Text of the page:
Padu registration uptake poor due to Malaysians’ scepticism, concerns over data privacy

With the deadline for the registration less than four weeks away, many Malaysians are still undecided about the benefits of signing up with the Central Database Hub (Padu).

Some say registration is easy. Others say it is too complicated, but many Malaysians are still unsure if they should “give away their data”, when government agencies already have everything they need.

Others told Twentytwo13 that they had not heard of Padu, and wondered if they needed to register.

Padu, launched on Jan 2, by Prime Minister Datuk Seri Anwar Ibrahim, is a comprehensive database established by the government that contains individual and household profiles of Malaysian citizens and permanent residents. The system is to pave the way for a fairer distribution of targeted subsidies for deserving Malaysians.

However, as of 11.59pm on March 4, only 4.09 million out of 30.08 million people have registered ahead of the deadline on March 31.

Twentytwo13 interviewed several individuals in the Klang Valley to get their opinions on Padu.

Businesswoman Christina Lim said she is still undecided as there is a lack of information about Padu’s benefits.

“Will it benefit me or my staff? What is the point of Padu? How will I know if I qualify for the incentives,” asked the 49-year-old from Puchong.

“The government has not made it mandatory. I will wait and do some more research to see if it is worth doing so.”

Sam Chan, 42, who works in a financial institution, has yet to sign up with Padu, saying “there’s no incentive to do so”.

Others who requested anonymity, were either sceptical or unaware of Padu.

A 36-year-old, who works in an engineering firm in Shah Alam, Selangor, said he does not plan to sign up as he was sceptical about the benefits.

“I feel it’s a tool to steal my personal information,” he said.

An accountant who works in a private bank said she doesn’t know why she needs to sign up.

“I have no idea what Padu is and why there is a need to sign up,” said the 35-year-old from Bandar Saujana Putra, Kuala Langat.

A trader in Ampang, Selangor, said he too, had not heard of Padu.

“How do I sign up, and is there a need to do so? I am running my own business. Is it mandatory to sign up?” asked the trader, who is in his 60s. He added he would ask his son to look into the matter.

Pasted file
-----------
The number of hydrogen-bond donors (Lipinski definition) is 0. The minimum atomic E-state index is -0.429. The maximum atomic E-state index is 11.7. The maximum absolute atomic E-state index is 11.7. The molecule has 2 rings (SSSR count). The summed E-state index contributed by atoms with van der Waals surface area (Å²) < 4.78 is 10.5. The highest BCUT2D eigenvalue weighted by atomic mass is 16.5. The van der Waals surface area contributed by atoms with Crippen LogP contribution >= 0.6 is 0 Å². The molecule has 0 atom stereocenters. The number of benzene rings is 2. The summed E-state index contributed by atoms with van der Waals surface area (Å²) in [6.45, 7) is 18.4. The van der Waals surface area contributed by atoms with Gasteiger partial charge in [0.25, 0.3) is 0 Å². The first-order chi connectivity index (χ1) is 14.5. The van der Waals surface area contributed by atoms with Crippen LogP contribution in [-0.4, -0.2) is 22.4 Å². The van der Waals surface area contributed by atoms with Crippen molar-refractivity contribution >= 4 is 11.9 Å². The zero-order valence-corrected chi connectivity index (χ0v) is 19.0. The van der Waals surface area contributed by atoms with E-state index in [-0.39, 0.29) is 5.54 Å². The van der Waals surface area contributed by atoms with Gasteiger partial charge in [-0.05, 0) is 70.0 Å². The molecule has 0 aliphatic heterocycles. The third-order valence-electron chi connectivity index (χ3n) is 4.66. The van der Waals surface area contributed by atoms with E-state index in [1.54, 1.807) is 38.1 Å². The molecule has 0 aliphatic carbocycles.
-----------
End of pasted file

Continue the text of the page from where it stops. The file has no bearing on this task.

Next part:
A 37-year-old designer who works in Shah Alam, Selangor, said there are just too many things to be filled out in the system.

“The basic information is readily available from other government agencies. Why can’t they get the data from the Inland Revenue Board? The whole process is too cumbersome,” he said.

A librarian who works with the government said she registered as it was mandatory for civil servants.

“But I had to do it manually. There were problems with my picture as it did not match my identity card,” said the 46-year-old from Kuala Lumpur.

However, Taranjiv Singh, 41, said the registration process was a breeze. He signed up early as he wanted to avoid a rush, as Malaysians tended to do things last minute.

“I did it just to get it out of the way. I logged into the website and registered. The registration process was rather straightforward,” said Taranjiv.

“After registering, I saw my full name, address, IC number, and education, listed.

“The user has to fill out several other details like income, occupation, and even if he is receiving any bantuan (monetary assistance) from the government.

“It boils down to one being honest when filling out the details. Signing up and filling out the details took about 10 minutes.”

Taranjiv said his parents and wife had also signed up with Padu.

Azman Manap, was another who found it a breeze.

“I signed up as soon as I could, as I thought it was mandatory,” said the 53-year-old businessman from Ampang, Selangor.

“I didn’t encounter any issues despite hearing others say it was complicated. Let’s assess the benefits later on.”

Yesterday, Putrajaya MP Datuk Mohd Radzi Jidin told the Dewan Rakyat that some of the information required by Padu was too sensitive, and was not needed.

He also added that Malaysians did not know the benefits of registering with Padu.

In January, former deputy Investment, Trade, and Industry minister, Ong Kian Ming, a former DAP MP, raised eyebrows barely hours after Padu was launched.

Ong had highlighted several security flaws in the system, which included being able to register on behalf of several DAP party members without going through e-KYC, as he had their personal details.

Ong had urged the government to suspend Padu until the security flaws were fixed.

However, the government later okayed the registration system, saying that Economic Minister Rafizi Ramli and his team had acted swiftly to fix the security issues in Padu that had been raised by Ong.